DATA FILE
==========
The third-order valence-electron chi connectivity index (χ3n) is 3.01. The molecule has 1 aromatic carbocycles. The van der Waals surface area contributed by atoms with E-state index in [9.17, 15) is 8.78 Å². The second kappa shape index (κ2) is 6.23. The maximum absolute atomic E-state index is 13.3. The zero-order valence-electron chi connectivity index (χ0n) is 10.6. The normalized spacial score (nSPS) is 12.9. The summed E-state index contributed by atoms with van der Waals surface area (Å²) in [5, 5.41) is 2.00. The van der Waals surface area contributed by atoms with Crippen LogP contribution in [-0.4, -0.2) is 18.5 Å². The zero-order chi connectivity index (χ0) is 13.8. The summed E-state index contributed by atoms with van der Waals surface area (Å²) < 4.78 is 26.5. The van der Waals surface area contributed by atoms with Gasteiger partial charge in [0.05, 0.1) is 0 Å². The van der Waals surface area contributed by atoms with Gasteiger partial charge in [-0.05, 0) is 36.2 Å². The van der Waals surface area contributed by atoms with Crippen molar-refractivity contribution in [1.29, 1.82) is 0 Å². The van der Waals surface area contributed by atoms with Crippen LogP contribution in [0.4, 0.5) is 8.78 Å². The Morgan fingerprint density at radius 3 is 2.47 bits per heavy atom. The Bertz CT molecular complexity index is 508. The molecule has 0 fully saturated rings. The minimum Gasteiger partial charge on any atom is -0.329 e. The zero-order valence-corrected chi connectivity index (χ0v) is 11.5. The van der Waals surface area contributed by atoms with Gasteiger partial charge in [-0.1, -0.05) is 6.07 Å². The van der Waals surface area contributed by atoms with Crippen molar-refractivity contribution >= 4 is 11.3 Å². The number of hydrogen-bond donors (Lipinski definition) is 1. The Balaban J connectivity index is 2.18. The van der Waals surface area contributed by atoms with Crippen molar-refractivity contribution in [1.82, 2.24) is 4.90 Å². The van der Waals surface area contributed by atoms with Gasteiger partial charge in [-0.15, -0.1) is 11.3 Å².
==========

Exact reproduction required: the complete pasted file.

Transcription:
The third-order valence-electron chi connectivity index (χ3n) is 3.01. The molecule has 1 aromatic carbocycles. The van der Waals surface area contributed by atoms with E-state index in [9.17, 15) is 8.78 Å². The second kappa shape index (κ2) is 6.23. The maximum absolute atomic E-state index is 13.3. The zero-order valence-electron chi connectivity index (χ0n) is 10.6. The normalized spacial score (nSPS) is 12.9. The summed E-state index contributed by atoms with van der Waals surface area (Å²) in [5, 5.41) is 2.00. The van der Waals surface area contributed by atoms with Crippen LogP contribution in [-0.4, -0.2) is 18.5 Å². The zero-order chi connectivity index (χ0) is 13.8. The summed E-state index contributed by atoms with van der Waals surface area (Å²) < 4.78 is 26.5. The van der Waals surface area contributed by atoms with Gasteiger partial charge in [0.05, 0.1) is 0 Å². The van der Waals surface area contributed by atoms with Gasteiger partial charge in [-0.05, 0) is 36.2 Å². The van der Waals surface area contributed by atoms with Crippen molar-refractivity contribution in [1.29, 1.82) is 0 Å². The van der Waals surface area contributed by atoms with Crippen LogP contribution in [0.4, 0.5) is 8.78 Å². The Morgan fingerprint density at radius 3 is 2.47 bits per heavy atom. The Bertz CT molecular complexity index is 508. The molecule has 0 fully saturated rings. The minimum Gasteiger partial charge on any atom is -0.329 e. The zero-order valence-corrected chi connectivity index (χ0v) is 11.5. The van der Waals surface area contributed by atoms with Gasteiger partial charge in [-0.1, -0.05) is 6.07 Å². The van der Waals surface area contributed by atoms with Crippen molar-refractivity contribution >= 4 is 11.3 Å². The number of hydrogen-bond donors (Lipinski definition) is 1. The Balaban J connectivity index is 2.18. The van der Waals surface area contributed by atoms with Crippen molar-refractivity contribution in [1.82, 2.24) is 4.90 Å². The van der Waals surface area contributed by atoms with Gasteiger partial charge in [-0.15, -0.1) is 11.3 Å².